Rethinking Retirement Spending Rules: A Market‑Based Approach

Starting portfolio yields may be a better guide to optimal spending than knowledge of future market returns.

Determining a feasible rate of spending in retirement ranks among the most vexing challenges in finance. Too many variables are unknowable: How long will an individual live? How will markets perform? What unexpected spending needs will arise? We believe portfolio yields may help determine feasible spending.

Rules of thumb – such as “the 4% rule” for annual withdrawals advanced by William Bengen in the 1990s – offer convenient solutions that seek to maximize consumption without undue risk of running out of money. Bengen updated his rule to 4.5% in 2006, noting the “safe withdrawal rate” can vary depending on taxes and other factors.

Morningstar in November said a prudent annual withdrawal rate is 4%, up from 3.3% two years ago and 3.8% last year. Higher bond yields help explain the increase, which is based on a common retirement portfolio allocation of 40% stocks and 60% bonds. Other strategies include adjusting the withdrawal rate based on the performance of the investment portfolio; altering the rate based on mortality risks; and determining a “safe withdrawal rate” based on Monte Carlo simulations.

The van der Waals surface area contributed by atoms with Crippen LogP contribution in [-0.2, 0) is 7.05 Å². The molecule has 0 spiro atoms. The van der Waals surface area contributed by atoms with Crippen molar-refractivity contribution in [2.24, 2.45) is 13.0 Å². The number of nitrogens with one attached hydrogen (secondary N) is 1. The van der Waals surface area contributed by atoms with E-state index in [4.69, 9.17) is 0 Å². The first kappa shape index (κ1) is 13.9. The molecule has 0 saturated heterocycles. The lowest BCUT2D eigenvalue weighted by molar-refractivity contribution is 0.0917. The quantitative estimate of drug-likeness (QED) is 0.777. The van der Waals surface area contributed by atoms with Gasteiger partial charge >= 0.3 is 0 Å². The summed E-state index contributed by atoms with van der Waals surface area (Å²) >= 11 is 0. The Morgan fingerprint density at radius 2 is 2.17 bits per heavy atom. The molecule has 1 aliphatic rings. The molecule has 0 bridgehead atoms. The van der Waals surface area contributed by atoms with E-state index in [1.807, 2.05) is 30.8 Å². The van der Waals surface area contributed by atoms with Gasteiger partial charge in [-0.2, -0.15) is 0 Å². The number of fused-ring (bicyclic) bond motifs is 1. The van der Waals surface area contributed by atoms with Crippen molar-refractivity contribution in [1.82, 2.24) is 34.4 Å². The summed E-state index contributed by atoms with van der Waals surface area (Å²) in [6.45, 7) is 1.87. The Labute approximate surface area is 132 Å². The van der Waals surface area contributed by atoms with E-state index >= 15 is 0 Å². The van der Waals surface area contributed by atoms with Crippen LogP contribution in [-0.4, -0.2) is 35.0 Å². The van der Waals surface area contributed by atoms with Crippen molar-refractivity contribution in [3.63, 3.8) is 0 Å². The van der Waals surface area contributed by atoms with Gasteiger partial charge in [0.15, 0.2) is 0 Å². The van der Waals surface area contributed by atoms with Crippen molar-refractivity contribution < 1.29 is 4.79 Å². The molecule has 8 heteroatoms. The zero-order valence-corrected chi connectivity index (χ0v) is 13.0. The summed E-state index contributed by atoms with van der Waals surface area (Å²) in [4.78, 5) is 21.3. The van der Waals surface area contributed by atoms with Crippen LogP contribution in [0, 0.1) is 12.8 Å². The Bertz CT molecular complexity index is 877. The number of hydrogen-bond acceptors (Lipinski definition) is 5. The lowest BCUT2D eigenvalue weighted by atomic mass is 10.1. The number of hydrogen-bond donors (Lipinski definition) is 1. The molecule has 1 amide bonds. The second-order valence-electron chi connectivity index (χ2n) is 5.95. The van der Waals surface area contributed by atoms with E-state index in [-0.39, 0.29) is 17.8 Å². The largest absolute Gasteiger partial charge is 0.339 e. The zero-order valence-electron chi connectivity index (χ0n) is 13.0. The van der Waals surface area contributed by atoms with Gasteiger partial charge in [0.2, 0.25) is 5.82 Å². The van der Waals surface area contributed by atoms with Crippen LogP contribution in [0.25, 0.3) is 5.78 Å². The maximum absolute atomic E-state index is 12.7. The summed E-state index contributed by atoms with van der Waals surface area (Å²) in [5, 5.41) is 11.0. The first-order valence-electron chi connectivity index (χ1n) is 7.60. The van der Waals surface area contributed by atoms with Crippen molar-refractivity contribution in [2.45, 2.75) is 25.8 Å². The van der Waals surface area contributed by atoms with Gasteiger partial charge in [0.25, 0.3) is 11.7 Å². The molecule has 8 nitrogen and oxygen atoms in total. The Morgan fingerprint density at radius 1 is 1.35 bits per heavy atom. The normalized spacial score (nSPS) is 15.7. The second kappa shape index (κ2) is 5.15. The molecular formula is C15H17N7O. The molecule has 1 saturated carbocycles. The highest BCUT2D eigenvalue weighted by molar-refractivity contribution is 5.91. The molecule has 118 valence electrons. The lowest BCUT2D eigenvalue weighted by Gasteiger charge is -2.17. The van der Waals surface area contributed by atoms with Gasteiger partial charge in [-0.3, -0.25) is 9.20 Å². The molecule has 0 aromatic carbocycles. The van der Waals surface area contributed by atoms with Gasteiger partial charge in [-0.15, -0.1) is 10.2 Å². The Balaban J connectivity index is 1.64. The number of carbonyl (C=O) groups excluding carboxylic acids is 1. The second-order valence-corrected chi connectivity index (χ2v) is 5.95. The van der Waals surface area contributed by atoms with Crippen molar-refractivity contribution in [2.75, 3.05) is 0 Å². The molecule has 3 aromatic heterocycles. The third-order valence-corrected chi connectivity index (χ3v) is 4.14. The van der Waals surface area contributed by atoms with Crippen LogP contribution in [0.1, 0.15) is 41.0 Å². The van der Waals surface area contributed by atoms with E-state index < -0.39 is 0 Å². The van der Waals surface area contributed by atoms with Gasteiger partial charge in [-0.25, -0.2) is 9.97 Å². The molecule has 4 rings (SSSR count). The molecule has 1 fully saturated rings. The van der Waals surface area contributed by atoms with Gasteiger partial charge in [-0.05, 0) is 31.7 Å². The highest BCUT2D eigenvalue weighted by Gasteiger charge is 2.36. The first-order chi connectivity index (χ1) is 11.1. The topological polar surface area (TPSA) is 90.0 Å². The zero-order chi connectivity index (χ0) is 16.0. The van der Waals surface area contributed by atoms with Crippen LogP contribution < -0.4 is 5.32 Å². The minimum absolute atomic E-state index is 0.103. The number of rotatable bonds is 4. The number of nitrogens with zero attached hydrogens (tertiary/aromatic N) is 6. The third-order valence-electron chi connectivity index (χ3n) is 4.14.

A problem with these approaches is that they are based on past performance and assumptions about the evolution of markets, interest rates, longevity, and spending patterns over several decades in retirement. And these assumptions need regular updating.

However helpful these rules of thumb may be, retirees appear to largely ignore them. Wary of running out of money, nearly 60% of retirees plan to spend little of their savings or even grow balances.1